Depending on what phone you have, achieving root status may be different for you. Rooting is basically you going through a procedure that'll allow you to unlock your phone to many different types of ROMs. Basically rooting your phone does remove your warranty and all, but it also allows you to overclock your processor, change the ROM (to GB, ICS, etc.), use certain apps that require root privilege (Titanium backup for example), etc. I'm not exactly sure on how to customize messaging, but you can use apps to customize the experience or you can download and switch to a different ROM if you manage to root your phone successfully. Just be warned, you MIGHT brick your device if you screw up.
As for what you're asking about downloading free movies and all, you can already do that with unofficial market apps. You can go download snappzmarket, applanet, etc. Just search up how to download free apps on the internet. But be warned, some of these apps may have viruses or backdoors which may possibly expose your personal data. So be careful of what you download as well. If you want to download free movies, then you can also just find a movie and convert it to the format needed by the Epic 4G (I don't remember the movie format unfortunately :( )
Hope this information helped out just a bit. If you have more questions, then go to the Epic 4G forums over at XDA developers or rootzwiki and they should be able to provide a little more insight than me and help you root your device if you ever decide to root it. ;)
Did the Judeo-Christian belief adopt the story of a great flood from the Epic of Gilgamesh?
There is no empirical way to determine the origin of either account. There are many similarities, but there are also many stark differences. It is possible that they both are derived from a separate resource (of written or oral tradition).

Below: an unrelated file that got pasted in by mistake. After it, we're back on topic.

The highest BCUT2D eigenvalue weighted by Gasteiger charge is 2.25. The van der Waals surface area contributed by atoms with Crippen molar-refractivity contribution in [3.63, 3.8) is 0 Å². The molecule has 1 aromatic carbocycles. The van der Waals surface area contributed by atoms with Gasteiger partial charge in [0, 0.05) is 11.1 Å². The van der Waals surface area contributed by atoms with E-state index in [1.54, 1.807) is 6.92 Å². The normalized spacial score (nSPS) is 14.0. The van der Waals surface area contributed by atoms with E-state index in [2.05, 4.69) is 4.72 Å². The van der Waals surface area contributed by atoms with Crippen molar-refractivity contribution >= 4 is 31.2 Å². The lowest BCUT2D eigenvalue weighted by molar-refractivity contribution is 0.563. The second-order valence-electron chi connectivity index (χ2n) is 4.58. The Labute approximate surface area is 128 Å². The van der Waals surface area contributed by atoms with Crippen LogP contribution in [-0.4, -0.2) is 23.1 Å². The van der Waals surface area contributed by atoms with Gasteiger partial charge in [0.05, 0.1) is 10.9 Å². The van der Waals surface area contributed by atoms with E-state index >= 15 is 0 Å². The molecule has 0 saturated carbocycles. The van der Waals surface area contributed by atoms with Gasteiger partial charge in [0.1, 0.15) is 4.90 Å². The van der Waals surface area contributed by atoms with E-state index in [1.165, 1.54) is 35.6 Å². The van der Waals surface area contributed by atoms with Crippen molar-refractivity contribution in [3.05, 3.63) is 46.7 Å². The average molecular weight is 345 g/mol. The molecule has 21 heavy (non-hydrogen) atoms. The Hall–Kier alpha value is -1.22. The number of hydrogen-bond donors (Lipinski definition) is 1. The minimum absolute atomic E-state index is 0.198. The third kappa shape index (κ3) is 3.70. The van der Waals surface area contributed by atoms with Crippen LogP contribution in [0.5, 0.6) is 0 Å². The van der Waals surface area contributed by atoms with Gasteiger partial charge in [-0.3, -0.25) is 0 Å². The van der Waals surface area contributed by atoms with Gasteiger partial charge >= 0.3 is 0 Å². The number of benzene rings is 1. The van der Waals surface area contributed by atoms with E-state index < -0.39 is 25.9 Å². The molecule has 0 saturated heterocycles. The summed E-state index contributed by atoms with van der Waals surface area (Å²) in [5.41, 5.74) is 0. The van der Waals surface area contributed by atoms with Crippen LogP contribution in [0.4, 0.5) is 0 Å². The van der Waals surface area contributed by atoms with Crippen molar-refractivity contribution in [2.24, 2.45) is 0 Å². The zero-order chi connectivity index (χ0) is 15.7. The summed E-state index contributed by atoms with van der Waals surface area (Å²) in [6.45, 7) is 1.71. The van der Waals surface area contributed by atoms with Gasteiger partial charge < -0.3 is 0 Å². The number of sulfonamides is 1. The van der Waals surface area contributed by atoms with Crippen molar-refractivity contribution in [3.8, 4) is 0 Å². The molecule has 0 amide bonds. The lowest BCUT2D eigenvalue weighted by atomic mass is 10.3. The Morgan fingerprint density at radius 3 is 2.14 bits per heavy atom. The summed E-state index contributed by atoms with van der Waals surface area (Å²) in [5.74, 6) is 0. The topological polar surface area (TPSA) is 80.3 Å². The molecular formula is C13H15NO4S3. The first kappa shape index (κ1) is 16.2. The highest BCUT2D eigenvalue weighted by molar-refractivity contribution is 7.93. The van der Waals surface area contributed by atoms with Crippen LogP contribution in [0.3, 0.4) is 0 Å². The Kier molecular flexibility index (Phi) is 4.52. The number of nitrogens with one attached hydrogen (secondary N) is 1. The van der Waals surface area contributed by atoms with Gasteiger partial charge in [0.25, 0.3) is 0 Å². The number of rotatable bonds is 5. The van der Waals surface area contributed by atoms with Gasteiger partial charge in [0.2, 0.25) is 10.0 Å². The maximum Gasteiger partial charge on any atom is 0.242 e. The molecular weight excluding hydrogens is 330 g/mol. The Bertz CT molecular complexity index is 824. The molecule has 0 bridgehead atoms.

The Gilgamesh epic, for example, bares the signs of being adjusted by people who were unfamiliar with boats (i.e. Gilgamesh's ark was a cube - try keeping a cube upright in a storm).
A good comparison table can be found on this page;
Walmiki,the author of Ramayana was an illiterate dacoit.How come he wrote the epic and on what paper?
Valmiki was a self realized soul and was not on the material plane but was on the spiritual plane.
In fact, he compiled Ramayana well before the advent of Lord Ramacandra, the hero of Ramayana. It was passed down through generations through aural reception. During those period, Treta Yuga, the memory of the sages was so sharp that they could retain what was heard through the chain of guru-parampara (disciplic succession), message passed on from guru (spiritual master) to sisya (disciple) and thus message was kept in tact.
Srimad Valmiki Ramayana is an epic poem of India which narrates the journey of Virtue to annihilate vice. Sri Rama is the Hero and aayana His journey. We in India believe that Sri Rama lived in Treta Yug, millennia BC and we are presently concerned with what Srimad Valmiki Ramayana tells us, rather than when it was told.
This epic poem Ramayana is a smriti which is translated as "from memory". Given the antiquity of Srimad Valmiki Ramayana, there have been some interjected verses. Sometimes these verses can be contradicting. However, scholars, grammarians, historians have put lot of effort to standardize the original text, by verifying various manuscripts available from various parts of India, thus trying to stabilize and save the text from further contradictions. An example of this effort is the critical edition of Srimad Valmiki Ramayana. This site aims to study various versions of Srimad Valmiki Ramayana and arrive at a version of Ramayana that is most relevant to modern times.